River_Lapwing

Since 2013 I’ve been working with Sakib Ahmed and Sayam Chowdhury in Bangladesh to survey River Lapwings (Vanellus duvaucelii). There is very little published data on the species yet it is almost certainly declining, indeed it is classified as Near Threatened by BirdLife International, and is considered Endangered within Bangladesh. The global population is estimated at between 1,000 and 25,000 individuals – the broad range highlighting how little is known about the population size.

Our research paper has just been published in Wader Study, and the abstract is reproduced below and is also available online. Wader Study is the peer-reviewed scientific journal of the International Wader Study Group and for anyone that has an interest in waders (shorebirds) the organisation is well worth joining.

Abstract: Surveys of River Lapwings Vanellus duvaucelii in Bangladesh and observations on their nesting ecology.

Data on the globally Near Threatened River Lapwing Vanellus duvaucelii are scarce. In this study, we investigate the species’ population density, breeding biology and conservation status in Bangladesh. In six transects with an aggregate length of 63.45 km, we counted 78 adult River Lapwings, an overall density of 1.2 per km. Densities were greater in the three transects in the district of Chapai Nawabganj (52 adults along 18.80 km: 2.8 per km) than in the three transects in the district of Kushtia (26 adults along 44.65 km: 0.6 per km). Our surveys show that these areas hold the highest concentration of River Lapwings in Bangladesh and possibly anywhere in the world. We studied ten River Lapwing nests, and we present the biometrics of 11 eggs. We also assessed the threats the species is facing in the areas we surveyed. These include sediment extraction from rivers, river dredging, construction of dams and other anthropogenic activities and disturbances.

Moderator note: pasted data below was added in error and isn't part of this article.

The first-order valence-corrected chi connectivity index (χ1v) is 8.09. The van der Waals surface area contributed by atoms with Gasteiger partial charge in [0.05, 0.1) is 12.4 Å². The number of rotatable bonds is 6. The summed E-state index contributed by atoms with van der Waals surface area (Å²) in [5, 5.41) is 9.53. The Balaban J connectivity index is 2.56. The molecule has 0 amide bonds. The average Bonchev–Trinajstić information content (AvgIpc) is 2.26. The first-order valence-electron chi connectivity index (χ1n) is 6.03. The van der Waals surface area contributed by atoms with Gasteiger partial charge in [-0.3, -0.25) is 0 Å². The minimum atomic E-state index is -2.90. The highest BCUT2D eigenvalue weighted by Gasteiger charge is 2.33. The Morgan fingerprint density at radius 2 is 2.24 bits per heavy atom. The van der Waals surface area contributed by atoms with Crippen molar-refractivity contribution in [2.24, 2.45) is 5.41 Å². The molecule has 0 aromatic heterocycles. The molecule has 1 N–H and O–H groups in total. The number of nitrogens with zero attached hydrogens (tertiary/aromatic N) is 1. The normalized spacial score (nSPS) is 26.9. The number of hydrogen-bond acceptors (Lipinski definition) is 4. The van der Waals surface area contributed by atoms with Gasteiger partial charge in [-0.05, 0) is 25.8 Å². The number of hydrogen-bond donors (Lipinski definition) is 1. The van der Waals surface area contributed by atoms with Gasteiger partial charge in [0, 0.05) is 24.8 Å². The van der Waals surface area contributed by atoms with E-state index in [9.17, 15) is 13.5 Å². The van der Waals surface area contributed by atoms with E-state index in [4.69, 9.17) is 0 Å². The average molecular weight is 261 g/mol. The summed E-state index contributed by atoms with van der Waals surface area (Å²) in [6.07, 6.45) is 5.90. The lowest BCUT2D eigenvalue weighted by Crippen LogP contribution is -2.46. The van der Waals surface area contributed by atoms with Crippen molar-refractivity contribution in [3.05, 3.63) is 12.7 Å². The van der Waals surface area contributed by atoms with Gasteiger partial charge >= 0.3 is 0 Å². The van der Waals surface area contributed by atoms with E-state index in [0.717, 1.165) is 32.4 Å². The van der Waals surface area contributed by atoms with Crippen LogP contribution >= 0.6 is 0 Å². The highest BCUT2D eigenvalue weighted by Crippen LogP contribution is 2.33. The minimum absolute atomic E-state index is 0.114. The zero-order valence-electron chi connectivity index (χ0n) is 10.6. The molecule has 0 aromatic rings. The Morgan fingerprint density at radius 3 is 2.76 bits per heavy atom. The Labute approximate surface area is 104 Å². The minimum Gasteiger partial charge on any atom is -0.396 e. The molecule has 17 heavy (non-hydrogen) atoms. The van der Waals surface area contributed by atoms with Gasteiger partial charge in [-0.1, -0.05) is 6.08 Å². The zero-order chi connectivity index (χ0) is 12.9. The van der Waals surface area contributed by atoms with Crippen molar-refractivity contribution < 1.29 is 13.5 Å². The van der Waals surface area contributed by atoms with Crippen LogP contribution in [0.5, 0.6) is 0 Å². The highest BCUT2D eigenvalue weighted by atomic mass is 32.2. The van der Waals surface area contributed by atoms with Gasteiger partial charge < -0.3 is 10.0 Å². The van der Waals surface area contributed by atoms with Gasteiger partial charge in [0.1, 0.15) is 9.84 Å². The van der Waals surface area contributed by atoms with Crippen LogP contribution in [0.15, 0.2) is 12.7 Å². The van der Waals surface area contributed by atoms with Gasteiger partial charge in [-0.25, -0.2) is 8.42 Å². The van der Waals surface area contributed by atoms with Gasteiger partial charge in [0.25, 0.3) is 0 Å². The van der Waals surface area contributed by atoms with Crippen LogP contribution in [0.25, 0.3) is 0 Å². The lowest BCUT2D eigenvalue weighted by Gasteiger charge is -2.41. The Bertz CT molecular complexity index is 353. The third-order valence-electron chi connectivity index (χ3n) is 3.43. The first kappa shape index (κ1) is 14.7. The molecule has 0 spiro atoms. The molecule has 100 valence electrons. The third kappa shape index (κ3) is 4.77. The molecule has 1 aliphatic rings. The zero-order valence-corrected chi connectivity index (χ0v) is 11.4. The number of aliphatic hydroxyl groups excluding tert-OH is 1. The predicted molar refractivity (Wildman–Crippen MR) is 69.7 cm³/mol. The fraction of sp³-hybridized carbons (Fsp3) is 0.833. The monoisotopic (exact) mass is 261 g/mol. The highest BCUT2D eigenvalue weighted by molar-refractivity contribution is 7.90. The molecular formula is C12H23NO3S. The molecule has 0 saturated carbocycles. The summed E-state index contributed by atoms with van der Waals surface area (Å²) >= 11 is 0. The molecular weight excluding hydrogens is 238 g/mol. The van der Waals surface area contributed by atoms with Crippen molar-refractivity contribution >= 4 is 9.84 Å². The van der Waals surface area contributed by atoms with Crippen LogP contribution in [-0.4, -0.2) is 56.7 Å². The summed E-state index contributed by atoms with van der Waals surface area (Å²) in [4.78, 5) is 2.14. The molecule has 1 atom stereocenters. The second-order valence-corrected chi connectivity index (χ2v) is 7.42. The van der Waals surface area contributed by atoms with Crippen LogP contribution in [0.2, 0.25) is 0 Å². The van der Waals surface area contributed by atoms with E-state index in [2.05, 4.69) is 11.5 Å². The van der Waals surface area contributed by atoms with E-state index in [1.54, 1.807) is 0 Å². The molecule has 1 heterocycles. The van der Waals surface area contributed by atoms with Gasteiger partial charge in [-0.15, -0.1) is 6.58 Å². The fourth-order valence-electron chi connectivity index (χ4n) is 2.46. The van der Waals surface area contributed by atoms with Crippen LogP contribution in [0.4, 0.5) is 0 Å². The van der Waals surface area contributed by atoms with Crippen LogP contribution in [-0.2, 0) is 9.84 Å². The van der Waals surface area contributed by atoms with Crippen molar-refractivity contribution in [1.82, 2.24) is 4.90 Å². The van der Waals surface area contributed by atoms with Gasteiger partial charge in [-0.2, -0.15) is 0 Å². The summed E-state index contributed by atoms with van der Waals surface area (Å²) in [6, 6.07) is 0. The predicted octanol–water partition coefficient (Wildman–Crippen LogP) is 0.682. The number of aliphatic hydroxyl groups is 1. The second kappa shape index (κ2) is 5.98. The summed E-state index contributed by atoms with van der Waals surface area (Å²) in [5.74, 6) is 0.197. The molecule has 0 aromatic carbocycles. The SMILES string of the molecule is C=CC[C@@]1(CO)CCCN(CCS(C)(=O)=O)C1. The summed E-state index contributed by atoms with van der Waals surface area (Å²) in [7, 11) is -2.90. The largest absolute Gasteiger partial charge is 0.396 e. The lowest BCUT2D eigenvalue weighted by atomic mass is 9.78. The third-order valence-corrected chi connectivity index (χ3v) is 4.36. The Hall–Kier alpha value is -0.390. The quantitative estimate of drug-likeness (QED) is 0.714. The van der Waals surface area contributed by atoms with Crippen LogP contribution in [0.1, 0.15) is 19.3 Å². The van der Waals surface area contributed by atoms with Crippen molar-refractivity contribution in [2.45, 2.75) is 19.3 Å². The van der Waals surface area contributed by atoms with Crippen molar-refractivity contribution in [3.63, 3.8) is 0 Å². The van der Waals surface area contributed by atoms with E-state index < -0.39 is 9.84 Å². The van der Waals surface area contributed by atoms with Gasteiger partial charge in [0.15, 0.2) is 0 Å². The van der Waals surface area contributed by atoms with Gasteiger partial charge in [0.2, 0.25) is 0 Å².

Currently the sites are unprotected. In our view, they are so important to River Lapwings that they should be given protected status such as designation as ‘riverine protected areas’.

 

If anyone is interested in hearing more about our work on River Lapwing then please leave a comment or send me a message via the contact form. We’re keen to do more detailed work on this species in the future, and we’re currently looking at options for funding further research.

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